In the January 2016 Child Support Report, Retired Oklahoma Child Support Director Gary Dart continues his four-part change management series, Do healthy families initiatives conflict with performance measures? This month, he explains how an approach that aims for the best possible outcomes for each case can also “reward” agencies with performance incentives. All of the articles in the change management series will be available on our Managing Change in the Child Support Program webpage soon.
Also, be sure to read the article “Outreach to federal inmates.” South Carolina tells us how it is reaching out to noncustodial parents in prison. We also offer some tips on helping job seekers struggling with digital job searches.
Needless to say, we’re off to a running start in 2016! Thank you all for your tenacious work over the past seven years — and over the past 40 years since the child support program was enacted. For four decades, we have never stood still. And families deserve no less from us.
I just learned (via the U.S. Census Bureau) that 2013 is International Year of Statistics. A page full of statistics can be scary to some, but statistics is one of my favorite words. In OCSE, we have a division of dedicated staff members who collect and analyze statistics—a critical component of our program. Because we audit program data (through another OCSE office of dedicated auditors), we have program data that we trust.
Why do I like statistics? Well, first of all, child support statistics have given us the tools we need for measuring and presenting the efficiency and effectiveness of our national program to the public. The fact that we can measure our performance, and do so with audited, accurate data, has helped us demonstrate program accountability, identify program trends, and correct course when those data identify performance problems.
Statistics are critical, too, as we train our own staffs. In the February Child Support Report, New York City Director Frances Pardus-Abbadessa describes the need to get buy-in from every staff member to understand the culture of change in our program, including the importance of treating both custodial and noncustodial parents fairly in every case.
We pay attention to statistics published at various times of the year to understand trends in our caseload and improve our outreach services. For example, see the articles in the same Child Support Report on Teen Dating Violence Awareness Month, the Latino Resource Center, and the IRS Earned Income Tax Credit; they all contain pertinent statistics.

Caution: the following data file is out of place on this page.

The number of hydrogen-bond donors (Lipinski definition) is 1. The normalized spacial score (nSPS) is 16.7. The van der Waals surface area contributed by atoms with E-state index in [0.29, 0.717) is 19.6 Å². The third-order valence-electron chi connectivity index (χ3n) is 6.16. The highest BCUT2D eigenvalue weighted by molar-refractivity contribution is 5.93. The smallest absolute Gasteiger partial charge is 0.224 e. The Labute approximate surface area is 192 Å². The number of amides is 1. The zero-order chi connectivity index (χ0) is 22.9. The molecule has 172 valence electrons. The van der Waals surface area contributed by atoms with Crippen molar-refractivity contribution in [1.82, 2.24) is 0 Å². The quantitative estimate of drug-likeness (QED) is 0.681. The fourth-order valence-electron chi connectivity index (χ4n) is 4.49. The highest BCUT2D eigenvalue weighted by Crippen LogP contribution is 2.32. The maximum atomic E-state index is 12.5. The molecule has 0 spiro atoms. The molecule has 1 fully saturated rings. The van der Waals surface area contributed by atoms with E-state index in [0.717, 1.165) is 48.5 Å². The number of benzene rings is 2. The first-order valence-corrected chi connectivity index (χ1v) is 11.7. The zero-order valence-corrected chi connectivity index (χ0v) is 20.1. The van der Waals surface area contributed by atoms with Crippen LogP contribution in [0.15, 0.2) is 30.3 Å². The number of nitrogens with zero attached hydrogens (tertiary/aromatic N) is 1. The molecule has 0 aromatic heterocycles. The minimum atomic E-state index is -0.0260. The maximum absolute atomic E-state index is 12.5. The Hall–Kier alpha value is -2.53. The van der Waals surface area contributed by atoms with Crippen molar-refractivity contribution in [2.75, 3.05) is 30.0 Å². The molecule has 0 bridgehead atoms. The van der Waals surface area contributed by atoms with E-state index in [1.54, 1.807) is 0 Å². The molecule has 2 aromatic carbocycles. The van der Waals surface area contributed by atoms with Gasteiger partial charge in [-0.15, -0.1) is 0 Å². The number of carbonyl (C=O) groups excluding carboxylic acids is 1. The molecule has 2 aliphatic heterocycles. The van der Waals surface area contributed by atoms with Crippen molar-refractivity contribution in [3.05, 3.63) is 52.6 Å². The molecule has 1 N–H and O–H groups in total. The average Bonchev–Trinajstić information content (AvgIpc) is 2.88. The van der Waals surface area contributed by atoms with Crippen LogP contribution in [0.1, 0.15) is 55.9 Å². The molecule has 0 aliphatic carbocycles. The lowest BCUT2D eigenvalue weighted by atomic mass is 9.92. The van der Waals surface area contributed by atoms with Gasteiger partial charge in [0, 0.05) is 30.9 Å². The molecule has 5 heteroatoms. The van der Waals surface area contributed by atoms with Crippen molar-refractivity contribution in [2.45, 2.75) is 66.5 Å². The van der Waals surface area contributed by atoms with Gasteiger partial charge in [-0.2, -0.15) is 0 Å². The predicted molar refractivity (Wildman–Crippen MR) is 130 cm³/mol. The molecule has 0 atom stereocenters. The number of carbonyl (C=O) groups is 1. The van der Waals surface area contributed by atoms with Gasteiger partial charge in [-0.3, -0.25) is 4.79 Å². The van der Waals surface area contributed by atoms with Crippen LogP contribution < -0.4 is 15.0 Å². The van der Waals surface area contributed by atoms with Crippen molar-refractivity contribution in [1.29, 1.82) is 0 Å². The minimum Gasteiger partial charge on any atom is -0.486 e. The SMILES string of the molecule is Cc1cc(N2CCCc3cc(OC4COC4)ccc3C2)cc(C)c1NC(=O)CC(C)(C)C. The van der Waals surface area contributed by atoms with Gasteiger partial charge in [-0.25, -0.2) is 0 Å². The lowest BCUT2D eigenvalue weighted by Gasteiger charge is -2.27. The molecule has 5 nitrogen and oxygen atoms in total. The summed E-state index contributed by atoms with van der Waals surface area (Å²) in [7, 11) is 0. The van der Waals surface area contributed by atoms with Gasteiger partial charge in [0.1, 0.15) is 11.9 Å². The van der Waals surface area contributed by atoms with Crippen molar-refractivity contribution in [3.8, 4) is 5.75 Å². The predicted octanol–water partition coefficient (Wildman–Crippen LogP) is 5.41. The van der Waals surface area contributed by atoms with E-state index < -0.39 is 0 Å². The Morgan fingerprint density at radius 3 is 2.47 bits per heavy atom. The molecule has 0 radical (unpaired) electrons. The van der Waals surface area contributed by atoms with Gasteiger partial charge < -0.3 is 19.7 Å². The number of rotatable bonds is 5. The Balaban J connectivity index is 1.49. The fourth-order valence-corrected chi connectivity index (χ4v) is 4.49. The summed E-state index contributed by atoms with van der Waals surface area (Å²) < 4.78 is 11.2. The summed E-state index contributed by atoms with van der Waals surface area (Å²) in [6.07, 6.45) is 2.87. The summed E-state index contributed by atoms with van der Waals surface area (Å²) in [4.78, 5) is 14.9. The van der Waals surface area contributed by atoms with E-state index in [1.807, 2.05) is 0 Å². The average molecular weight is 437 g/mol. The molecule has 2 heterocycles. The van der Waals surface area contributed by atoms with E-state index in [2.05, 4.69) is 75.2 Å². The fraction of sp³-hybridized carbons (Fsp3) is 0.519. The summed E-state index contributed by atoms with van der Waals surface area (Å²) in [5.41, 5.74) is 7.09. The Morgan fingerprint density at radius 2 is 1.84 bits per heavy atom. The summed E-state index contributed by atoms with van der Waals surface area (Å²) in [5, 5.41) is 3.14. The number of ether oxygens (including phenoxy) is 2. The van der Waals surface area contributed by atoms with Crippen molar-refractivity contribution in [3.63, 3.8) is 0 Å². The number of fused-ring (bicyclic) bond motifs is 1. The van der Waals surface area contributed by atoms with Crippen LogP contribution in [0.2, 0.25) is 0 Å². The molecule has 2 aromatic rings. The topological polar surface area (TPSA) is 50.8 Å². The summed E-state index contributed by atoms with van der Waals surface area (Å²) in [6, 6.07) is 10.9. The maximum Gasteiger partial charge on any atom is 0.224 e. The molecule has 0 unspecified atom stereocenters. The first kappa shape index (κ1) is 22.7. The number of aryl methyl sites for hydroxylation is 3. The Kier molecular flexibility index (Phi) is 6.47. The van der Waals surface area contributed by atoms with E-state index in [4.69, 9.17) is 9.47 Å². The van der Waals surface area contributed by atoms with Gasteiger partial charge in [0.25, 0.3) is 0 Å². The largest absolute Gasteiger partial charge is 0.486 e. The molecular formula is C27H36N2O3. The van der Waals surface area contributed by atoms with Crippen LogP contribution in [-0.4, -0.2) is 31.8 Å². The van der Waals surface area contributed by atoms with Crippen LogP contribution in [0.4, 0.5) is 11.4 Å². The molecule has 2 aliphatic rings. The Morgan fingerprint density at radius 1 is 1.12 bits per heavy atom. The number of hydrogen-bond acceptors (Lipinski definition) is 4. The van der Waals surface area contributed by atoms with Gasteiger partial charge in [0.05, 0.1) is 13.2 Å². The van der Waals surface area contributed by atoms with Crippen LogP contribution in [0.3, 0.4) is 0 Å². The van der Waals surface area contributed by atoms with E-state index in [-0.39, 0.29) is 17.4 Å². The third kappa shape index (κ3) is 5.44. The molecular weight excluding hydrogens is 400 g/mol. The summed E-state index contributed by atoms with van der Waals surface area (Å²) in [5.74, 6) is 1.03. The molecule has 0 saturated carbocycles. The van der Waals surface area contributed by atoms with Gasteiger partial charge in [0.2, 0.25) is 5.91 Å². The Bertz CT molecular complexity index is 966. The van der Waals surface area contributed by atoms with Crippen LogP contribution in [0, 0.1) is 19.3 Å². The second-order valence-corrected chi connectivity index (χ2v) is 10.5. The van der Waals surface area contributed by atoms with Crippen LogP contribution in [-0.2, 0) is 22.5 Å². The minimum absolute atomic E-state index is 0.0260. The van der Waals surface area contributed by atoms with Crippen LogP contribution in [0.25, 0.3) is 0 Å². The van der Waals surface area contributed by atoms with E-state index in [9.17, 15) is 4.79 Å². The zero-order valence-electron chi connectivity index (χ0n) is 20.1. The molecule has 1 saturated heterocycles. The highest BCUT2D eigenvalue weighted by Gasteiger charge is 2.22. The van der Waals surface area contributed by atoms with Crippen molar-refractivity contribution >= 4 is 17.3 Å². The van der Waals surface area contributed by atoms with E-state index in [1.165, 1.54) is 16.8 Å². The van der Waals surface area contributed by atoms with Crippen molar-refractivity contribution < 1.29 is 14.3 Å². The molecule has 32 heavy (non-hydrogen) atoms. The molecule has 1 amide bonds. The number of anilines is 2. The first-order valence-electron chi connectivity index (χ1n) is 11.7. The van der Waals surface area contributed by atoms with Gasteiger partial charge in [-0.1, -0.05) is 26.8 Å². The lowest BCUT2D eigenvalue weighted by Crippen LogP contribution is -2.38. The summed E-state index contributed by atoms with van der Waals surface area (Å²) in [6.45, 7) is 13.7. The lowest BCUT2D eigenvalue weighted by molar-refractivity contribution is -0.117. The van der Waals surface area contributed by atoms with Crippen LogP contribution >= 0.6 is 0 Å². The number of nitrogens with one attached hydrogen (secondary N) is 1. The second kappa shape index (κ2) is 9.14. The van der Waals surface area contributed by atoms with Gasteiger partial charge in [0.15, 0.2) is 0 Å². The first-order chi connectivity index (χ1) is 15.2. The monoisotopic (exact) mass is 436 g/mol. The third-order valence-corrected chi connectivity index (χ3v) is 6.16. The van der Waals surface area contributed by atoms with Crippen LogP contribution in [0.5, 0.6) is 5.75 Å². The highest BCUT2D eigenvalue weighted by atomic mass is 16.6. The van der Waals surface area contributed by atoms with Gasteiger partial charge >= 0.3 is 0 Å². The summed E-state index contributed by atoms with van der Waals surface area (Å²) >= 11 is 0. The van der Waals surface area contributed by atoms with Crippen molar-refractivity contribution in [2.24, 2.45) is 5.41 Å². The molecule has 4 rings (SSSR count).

But most importantly, statistics gives us a window on the families we serve. What does our caseload look like? What are the demographic factors we need to understand? And what does data tell us about effective strategies for reaching our goal: obtaining consistent child support payments for families? An example of how data changed the way we thought about arrears management is the series of state studies conducted several years ago by the Urban Institute that found that 70 percent of noncustodial parents who owe child support arrears had reported incomes below $10,000 per year. (You can find the report on the HHS website.)
Here are some statistics that are worth repeating because they play an important part in the program’s success:
- Child support provides about 40 percent of family income for the poor families who receive it, and 10 percent of income for all poor custodial families.
- Child support is a critical program for poor families; about half of families in the program are below 150 percent of the poverty level, while 90 percent are below 400 percent of poverty. The child support program is one of the “big three” income support programs (along with Earned Income Tax Credit and SNAP) that provides a safety net for poor families.
- The child support program demonstrates a high return on investment. In FY 2011, the program collected $5.12 for every dollar it spent.
I look forward to two new OCSE reports this year that will give us a deeper understanding of those and other statistics in our program. The first is a “Story Behind the Numbers” fact sheet that analyzes the Census Bureau’s “Child Support Supplement to the Current Population Survey.” We expect to publish the fact sheet soon.
The second report will delve into data analytics. Over the last year, we have been collaborating with a contractor to assess our various data sources so we can use them more easily and effectively. We are developing a conceptual design document and requirement specifications to build an internal child support dashboard framework that will allow us to analyze our data in more robust ways. As many state and local child support programs know, dashboards are great tools for tracking outcomes visually through devices such as bar charts, time series trends and pie charts. They help us to tell the “story behind the numbers.” In addition, users will be able to quickly aggregate data from our data sources and drill down for further analysis. We expect to complete this project in late spring, and we’ll keep you posted.
I hope that many of you will share my focus on statistics this year, as we use data to help us improve ways we manage our program and provide services to all parents and families we serve.